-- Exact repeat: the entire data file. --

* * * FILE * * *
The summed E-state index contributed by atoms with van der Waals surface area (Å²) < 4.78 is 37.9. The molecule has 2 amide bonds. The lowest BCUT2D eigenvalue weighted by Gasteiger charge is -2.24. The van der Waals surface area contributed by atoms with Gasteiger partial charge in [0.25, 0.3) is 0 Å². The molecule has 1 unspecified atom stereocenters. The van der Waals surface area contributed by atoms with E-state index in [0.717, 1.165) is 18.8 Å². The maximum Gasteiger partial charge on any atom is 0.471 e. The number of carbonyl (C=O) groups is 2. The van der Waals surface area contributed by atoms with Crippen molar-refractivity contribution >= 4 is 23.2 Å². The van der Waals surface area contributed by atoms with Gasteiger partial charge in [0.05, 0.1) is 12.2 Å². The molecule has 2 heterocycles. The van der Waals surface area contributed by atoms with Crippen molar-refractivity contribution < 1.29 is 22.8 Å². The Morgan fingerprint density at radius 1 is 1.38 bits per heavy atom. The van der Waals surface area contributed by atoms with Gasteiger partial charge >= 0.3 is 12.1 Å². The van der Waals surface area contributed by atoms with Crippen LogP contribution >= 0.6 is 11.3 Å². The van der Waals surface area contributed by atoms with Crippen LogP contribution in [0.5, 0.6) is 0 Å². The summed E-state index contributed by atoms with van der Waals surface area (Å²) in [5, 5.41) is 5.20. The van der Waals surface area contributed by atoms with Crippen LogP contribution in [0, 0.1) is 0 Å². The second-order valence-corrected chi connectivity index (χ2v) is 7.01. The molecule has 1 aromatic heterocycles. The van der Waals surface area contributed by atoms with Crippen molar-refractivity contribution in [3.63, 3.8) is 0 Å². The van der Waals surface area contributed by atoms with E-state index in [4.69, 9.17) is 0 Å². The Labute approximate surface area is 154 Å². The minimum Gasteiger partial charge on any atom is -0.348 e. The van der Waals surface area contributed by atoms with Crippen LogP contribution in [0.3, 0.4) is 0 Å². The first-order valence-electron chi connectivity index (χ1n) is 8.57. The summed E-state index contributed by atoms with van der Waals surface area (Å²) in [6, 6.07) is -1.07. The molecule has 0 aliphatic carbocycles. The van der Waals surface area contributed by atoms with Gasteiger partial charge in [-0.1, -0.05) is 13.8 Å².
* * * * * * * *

The summed E-state index contributed by atoms with van der Waals surface area (Å²) < 4.78 is 37.9. The molecule has 2 amide bonds. The lowest BCUT2D eigenvalue weighted by Gasteiger charge is -2.24. The van der Waals surface area contributed by atoms with Gasteiger partial charge in [0.25, 0.3) is 0 Å². The molecule has 1 unspecified atom stereocenters. The van der Waals surface area contributed by atoms with E-state index in [0.717, 1.165) is 18.8 Å². The maximum Gasteiger partial charge on any atom is 0.471 e. The number of carbonyl (C=O) groups is 2. The van der Waals surface area contributed by atoms with Crippen molar-refractivity contribution >= 4 is 23.2 Å². The van der Waals surface area contributed by atoms with Gasteiger partial charge in [0.05, 0.1) is 12.2 Å². The molecule has 2 heterocycles. The van der Waals surface area contributed by atoms with Crippen molar-refractivity contribution < 1.29 is 22.8 Å². The Morgan fingerprint density at radius 1 is 1.38 bits per heavy atom. The van der Waals surface area contributed by atoms with Gasteiger partial charge >= 0.3 is 12.1 Å². The van der Waals surface area contributed by atoms with Crippen LogP contribution >= 0.6 is 11.3 Å². The van der Waals surface area contributed by atoms with Crippen LogP contribution in [0.5, 0.6) is 0 Å². The summed E-state index contributed by atoms with van der Waals surface area (Å²) in [5, 5.41) is 5.20. The van der Waals surface area contributed by atoms with Crippen LogP contribution in [0, 0.1) is 0 Å². The second-order valence-corrected chi connectivity index (χ2v) is 7.01. The molecule has 1 aromatic heterocycles. The van der Waals surface area contributed by atoms with Crippen molar-refractivity contribution in [3.63, 3.8) is 0 Å². The van der Waals surface area contributed by atoms with E-state index in [4.69, 9.17) is 0 Å². The Labute approximate surface area is 154 Å². The minimum Gasteiger partial charge on any atom is -0.348 e. The van der Waals surface area contributed by atoms with Crippen LogP contribution in [0.3, 0.4) is 0 Å². The first-order valence-electron chi connectivity index (χ1n) is 8.57. The summed E-state index contributed by atoms with van der Waals surface area (Å²) in [6, 6.07) is -1.07. The molecule has 0 aliphatic carbocycles. The van der Waals surface area contributed by atoms with Gasteiger partial charge in [-0.1, -0.05) is 13.8 Å².